On Tuesday, The Hill’s Timothy Cama reported:
An environmental group is launching a new advertising campaign against the confirmation of President-elect Donald Trump’s pick to head the Environmental Protection Agency (EPA).
Clean Air Moms Action, a project of the Environmental Defense Action Fund, said Tuesday it is spending at least $100,000 on the campaign which centers on children’s health concerns, targeting the Washington, D.C., area, and six states with senators who could swing the confirmation vote.
See the ad for yourself here. In fact, it is based on an egregious lie, and the truth of the matter demonstrates the unreasonableness of professional environmentalist groups like the Environmental Defense Fund.
The ad shows a sonogram of an unborn baby in the womb. The soundtrack is a fetal heartbeat. Over this image and sound, a female narrator intones:
The American Pediatric Association reports that brains of developing children are disproportionately affected by mercury exposure. Scott Pruitt, who’s been nominated to run the EPA and taken $300,000 in industry contributions, actually questions whether mercury poses public health hazards. We can’t trust Pruitt with our kids’ health. Ask the Senate to vote “no” on Pruitt.
As a citation for this claim, text on the screen states: “Brief to the U.S. Court of Appeals, 2012.” While this is an imprecise cite, it is nonetheless evident that the Environmental Defense Fund is referring to a brief filed by more than 20 state attorneys general and also scores of businesses and non-profits against a 2012 regulation known as the Mercury and Air Toxics Standards, a.k.a. the Utility MACT. Here’s the exact phrasing from the brief.
EPA would … regulate EGU emissions that, by EPA’s own analyses, pose no public health hazard.
So let’s count the duplicities in the Environmental Defense Fund’s attack ad.
For starters, EDF attributes the mercury quote directly and solely to Scott Pruitt, but in reality, the brief from whence the quote originated was authored by scores of parties, including more than 20 state attorneys general. What is more, the brief bases its claim on “EPA’s own analyses.” So it’s not Scott Pruitt argument. Nor is it the argument of all the parties on the brief. It is EPA’s own analyses.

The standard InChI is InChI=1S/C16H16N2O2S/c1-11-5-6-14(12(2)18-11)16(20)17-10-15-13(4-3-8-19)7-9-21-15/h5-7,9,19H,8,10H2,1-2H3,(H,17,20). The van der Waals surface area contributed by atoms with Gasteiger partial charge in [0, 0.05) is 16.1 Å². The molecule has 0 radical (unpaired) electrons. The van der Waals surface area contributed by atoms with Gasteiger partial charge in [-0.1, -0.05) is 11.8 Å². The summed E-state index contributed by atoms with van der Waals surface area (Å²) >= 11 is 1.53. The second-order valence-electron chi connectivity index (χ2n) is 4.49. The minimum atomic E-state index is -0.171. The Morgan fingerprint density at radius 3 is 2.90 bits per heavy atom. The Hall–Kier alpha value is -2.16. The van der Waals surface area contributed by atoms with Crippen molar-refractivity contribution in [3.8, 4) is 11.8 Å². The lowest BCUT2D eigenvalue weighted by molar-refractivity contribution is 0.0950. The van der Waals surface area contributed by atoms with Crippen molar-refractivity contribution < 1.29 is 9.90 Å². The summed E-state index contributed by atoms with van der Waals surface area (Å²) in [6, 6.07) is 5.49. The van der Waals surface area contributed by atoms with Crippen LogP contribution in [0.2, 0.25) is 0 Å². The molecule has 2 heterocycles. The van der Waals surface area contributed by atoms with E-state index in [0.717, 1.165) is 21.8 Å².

Second, the Environmental Defense Fund claims that Pruitt “actually questions whether mercury poses public health hazards,” but that’s not true at all. In fact, Pruitt participated in a brief questioning whether EPA’s Mercury and Air Toxics Standards delivered quantifiable benefits in reductions of mercury emissions. Pruitt wasn’t questioning mercury’s effect on human health; rather, he was objecting to EPA’s mercury rule, which he argued had no impact on human health.
Third, and most importantly, the brief is absolutely correct: EPA’s own analyses demonstrate that the emissions controlled by the Mercury and Air Toxics Standards pose no public hazard. According to EPA, the “benefits” of mercury reductions attendant to the rule were accruable to a supposed population of pregnant subsistence fisherwomen who eat more than 200 pounds of self-caught fish from only the top ten percent most polluted bodies of fresh inland water. Of course, no such woman exists. Indeed, EPA never identified such a voracious pregnant angler. Instead, they were modeled to exist.
So the brief, and by extension Pruitt, is right: EPA’s mercury rule would occasion no benefits due to reductions in mercury emissions. But boy, oh boy, did the rule have costs—almost $10 billion a year. These costs were the whole point of the regulation. The senseless Mercury and Air Toxics Standards were part of a suite of regulations, collectively known as the war on coal, which served no purpose other than to make coal-fired electricity less competitive. EPA waged this war after president Obama rewarded environmental special interests with the reins to EPA in exchange for their having helped get him elected.
In sum, the Environmental Defense Fund’s mendacious attack ad on Scott Pruitt demonstrates much that is wrong with the green movement. EDF misconstrued and misattributed a quote that forms the basis of the ad, which shows the unethical lengths they’ll go to in order to achieve their agenda. And the real meaning of the quote exposes an absurd and harmful regulation that EDF supported for no other reason than it spurred a shift “beyond coal.”